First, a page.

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Supplementary Material for: Pediatric Tuberculosis Disease during Years of High Refugee Arrivals: A 6-Year National Prospective Surveillance Study

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posted on 29.07.2021, 10:10 by Fritschi N., Schmidt A.J., Hammer J., Ritz N., Swiss pediatric surveillance unit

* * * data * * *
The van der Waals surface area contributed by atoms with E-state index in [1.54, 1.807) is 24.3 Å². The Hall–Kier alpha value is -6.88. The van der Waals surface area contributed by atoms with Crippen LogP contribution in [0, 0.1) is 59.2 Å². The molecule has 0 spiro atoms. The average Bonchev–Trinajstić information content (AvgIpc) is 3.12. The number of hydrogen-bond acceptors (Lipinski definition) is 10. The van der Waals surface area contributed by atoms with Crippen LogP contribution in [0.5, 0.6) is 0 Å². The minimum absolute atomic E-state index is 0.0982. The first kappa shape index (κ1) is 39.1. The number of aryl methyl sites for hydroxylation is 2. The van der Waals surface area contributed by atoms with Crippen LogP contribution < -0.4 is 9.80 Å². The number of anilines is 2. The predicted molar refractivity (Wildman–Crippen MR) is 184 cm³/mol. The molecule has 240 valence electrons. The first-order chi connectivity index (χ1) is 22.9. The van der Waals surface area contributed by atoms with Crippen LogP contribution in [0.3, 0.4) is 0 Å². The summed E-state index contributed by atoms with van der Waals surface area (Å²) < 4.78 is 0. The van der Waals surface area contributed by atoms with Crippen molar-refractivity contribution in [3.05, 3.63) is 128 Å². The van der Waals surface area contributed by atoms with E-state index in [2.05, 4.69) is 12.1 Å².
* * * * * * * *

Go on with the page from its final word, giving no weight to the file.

Background: In Europe, surveillance and monitoring of pediatric tuberculosis (TB) remains important, particularly in the light of migration in recent years. The aim of the study was to evaluate incidence rates of childhood TB and detailed diagnostic pathways and treatment. Methods: Data were collected through the Swiss Pediatric Surveillance Unit (SPSU) from December 2013 to November 2019. Monthly ­notifications are obtained from the 33 pediatric hospitals in the SPSU, and a detailed questionnaire was sent out upon notification. Inclusion criteria were children and adolescents aged up to 15 years with culture- or molecular-confirmed TB disease or for whom a treatment with ≥3 antimycobacterial drugs had been initiated. Data were compared with age-matched notification data from the Swiss Federal Office of Public Health (FOPH). Results: Of the 172 cases notified to SPSU, a detailed questionnaire was returned for 161 (93%) children, of which 139 met the inclusion criteria. Reasons for exclusion were age >15 years, double reporting, and not fulfilling the criteria for TB disease. During the same time period, 172 pediatric TB cases were reported to the FOPH, resulting in an incidence of 2.1 per 100,000, ranging from 1.4 to 2.8 per year, without a clear trend over time. In the 64 (46.0%) foreign-born children, incidence rates were higher and peaked in 2016, with 13.7 per 100,000 (p = 0.018). The median interval between arrival in Switzerland and TB diagnosis was 5 (IQR 1–21) months, and 80% were diagnosed within 24 months of arrival. In 58% of the cases, TB disease was confirmed by culture or molecular assays. Age >10 years, presence of fever, or weight loss were independent factors associated with confirmed TB. Conclusion: The annual pediatric TB incidence rate only varied among foreign-born children and was highest in 2016 when refugee influx peaked in Europe. Importantly, most foreign-born children with TB were diagnosed within 2 years after arrival in Switzerland. Thus, the early period after arrival in Switzerland is associated with a higher risk of TB disease in children, and this should be considered for screening guidance in refugees.

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